PDYN R212W cerebella show alterations in GABAergic connectivity
Mice expressing human PDYN containing the p.R212W SCA23 mutation (PDYNR212W mice) suffer from loss of motor function and balance, coinciding with loss of CF height compared to control mice, as well as to mice expressing wild type human PDYN (PDYNWT mice) (13). This pattern of findings for SCA23 is reminiscent of that seen for SCA1 (26, 28). Therefore, we hypothesized that SCA23 may also mirror other aspects of SCA1 pathology. Edamakanti et al. found alterations in GABAergic signalling in SCA1 mice (30), leading us to investigate GABAergic signalling in PDYNR212W mice. We examined the inhibitory synapses from basket cells (BCs) on PC soma in the vermal lobules at 2, 3, 4, and 8 weeks of age, using the vesicular inhibitory amino acid transporter (vGAT) as a marker for inhibitory synapses and Calbindin as a marker for PCs (Fig. 1A). PDYNR212W mice showed a reduced number of somatic inhibitory synapses at 2 weeks of age in lobules II, III, IV/V, IX, and X as compared to PDYNWT and control mice, as well as in lobule I as compared to PDYNWT mice (Fig. 1B). At 3 weeks of age, PDYNR212W lobule IV/V showed fewer synapses as compared to both PDYNWT and control, as well as PDYNR212W lobules VI and X as compared to control mice (Fig. 1B). Lobules II, IV/V, and X showed a decreased number of inhibitory synapses in PDYNR212W mice as compared to PDYNWT and control mice, as well as lobule I as compared to PDYNWT mice at 4 weeks of age (Fig. 1C). At 8 weeks of age, PDYNR212W mice showed fewer somatic synapses in lobules IV/V and VI as compared to both PDYNWT and control mice, in lobule II as compared to control mice, and in lobules I and IX as compared to PDYNWT mice (Fig. 1C). Taken together, these data indicate that SCA23 shows an opposite pathology to SCA1, as inhibitory synapses are lost on PDYNR212W PC soma.
CF development is disrupted in PDYNR212W mice
As inhibitory connectivity plays a role in the early phase of CF synapse elimination by BC collaterals taking over somatic spines from weak CFs on the PCs, we next investigated CF-PC somatic synapses using vGlut2 as a marker for the CF-PC synapse and Calbindin as a marker for PCs (Fig. 2A). Control and PDYNWT mice demonstrated normal early phase CF synapse elimination as demonstrated by significant reduction of vGlut2+ somatic puncta over time from 2 to 4 weeks of age (Fig. 2B and C). PDYNR212W mice, however, do not show a significant reduction of these puncta between 2 and 3 weeks of age in lobules II, III, IV/V, VI, and IX (Fig. 2D). Additionally, in PDYNR212W mice, lobule VI does not show significantly fewer vGlut2+ synapses from 3 weeks of age on and lobule X does not demonstrate any loss of CF somatic synapses (Fig. 2D). While these data suggest that PDYNR212W mice do not start out with fewer somatic CF synapses, they point towards a disruption of early phase CF synapse elimination.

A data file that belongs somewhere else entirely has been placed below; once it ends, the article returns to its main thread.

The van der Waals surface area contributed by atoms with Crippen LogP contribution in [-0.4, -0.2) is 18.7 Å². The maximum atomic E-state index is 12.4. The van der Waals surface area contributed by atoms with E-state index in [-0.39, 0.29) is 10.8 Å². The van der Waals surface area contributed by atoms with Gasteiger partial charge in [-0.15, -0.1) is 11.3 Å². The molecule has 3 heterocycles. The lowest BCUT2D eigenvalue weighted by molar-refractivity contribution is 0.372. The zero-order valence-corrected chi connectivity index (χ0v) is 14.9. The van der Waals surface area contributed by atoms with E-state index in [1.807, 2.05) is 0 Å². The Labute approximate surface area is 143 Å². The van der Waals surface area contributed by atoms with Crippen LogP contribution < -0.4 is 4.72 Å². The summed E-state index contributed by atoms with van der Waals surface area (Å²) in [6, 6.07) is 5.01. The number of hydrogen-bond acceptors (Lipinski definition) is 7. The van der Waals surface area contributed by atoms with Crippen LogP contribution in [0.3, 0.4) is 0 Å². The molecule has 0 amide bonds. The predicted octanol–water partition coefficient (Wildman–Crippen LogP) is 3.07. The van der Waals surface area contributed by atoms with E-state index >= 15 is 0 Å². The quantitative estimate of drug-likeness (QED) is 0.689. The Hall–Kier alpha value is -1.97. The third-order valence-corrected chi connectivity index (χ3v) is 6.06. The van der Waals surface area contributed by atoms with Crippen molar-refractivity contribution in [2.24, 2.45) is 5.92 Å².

As CF development is a finely tuned process, these findings suggested that further CF development could also be affected. Using the same markers, we analysed the reach of CFs by examining the CF-PC synapses along the PC dendrites (Fig. 3A). The PC dendrites of PDYNR212W mice showed a significantly reduced CF reach in vermal lobules I, II, III, VI/V, VI, and IX at 2 weeks of age in comparison to those of PDYNWT and control mice (Fig. 3B). The deficit persisted in these lobules and included lobule X at 3, 4, and 8 weeks of age (Fig. 3B and C). At 8 weeks of age, significance was lost in lobule IX (Fig. 3C). CF reach did not decline between 2 and 8 weeks of age, but does eventually decrease by 12 months of age, as observed previously (Smeets et al., 2015). Altogether, these data indicate disruption of normal CF development in PDYNR212W mice, specifically a delay in early phase CF synapse elimination and discontinued CF translocation, leading to a loss of the CF monopoly of the PC proximal dendrites.
PDYN R212W mice display increased PF-PC connectivity
On the distal PC dendritic tree, CFs and PFs are under intense competition for PC dendritic territory, and loss of CF synapses allows for an increase in PF synapses. This process, known as heterosynaptic competition, is employed during development and synaptic plasticity (22, 23). Given the striking loss of CF-PC synapses, we hypothesized that the number of PF-PC synapses may have increased. However, there is currently no suitable antibody available for a detailed histological quantification of vGlut1, the marker for PF-PC synapses. Therefore, we compared the protein levels of vGlut1 in the vermis of PDYNR212W mice to that of PDYNWT and control mice. Since vGlut1 and − 2 are highly expressed in the cerebellar granule layer, we first ascertained whether we could see a change in vGlut2 protein levels representing the loss of CF-PC synapses by determining vGlut2 protein levels in whole vermis protein lysate. At 8 weeks of age, we observed the expected reduction of overall vGlut2 levels in PDYNR212W cerebella (Fig. 4A). Although this reduction was only significant at 8 weeks of age, we were able to observe changes in overall vGlut2 protein level, indicating that changes in vGlut1 protein levels point to changes in PF-PC synapse count. The vGlut1 protein levels in PDYNR212W vermis were significantly increased at 2, 3, and 4 weeks of age compared to control vermis, and at 8 weeks of age compared to PDYNWT vermis (Fig. 4B). The elevated levels of vGlut1 suggest that PFs have increased their synapse numbers in the vermis of PDYNR212W mice, as CFs cannot reach terminal height to populate their natural PC dendritic territory.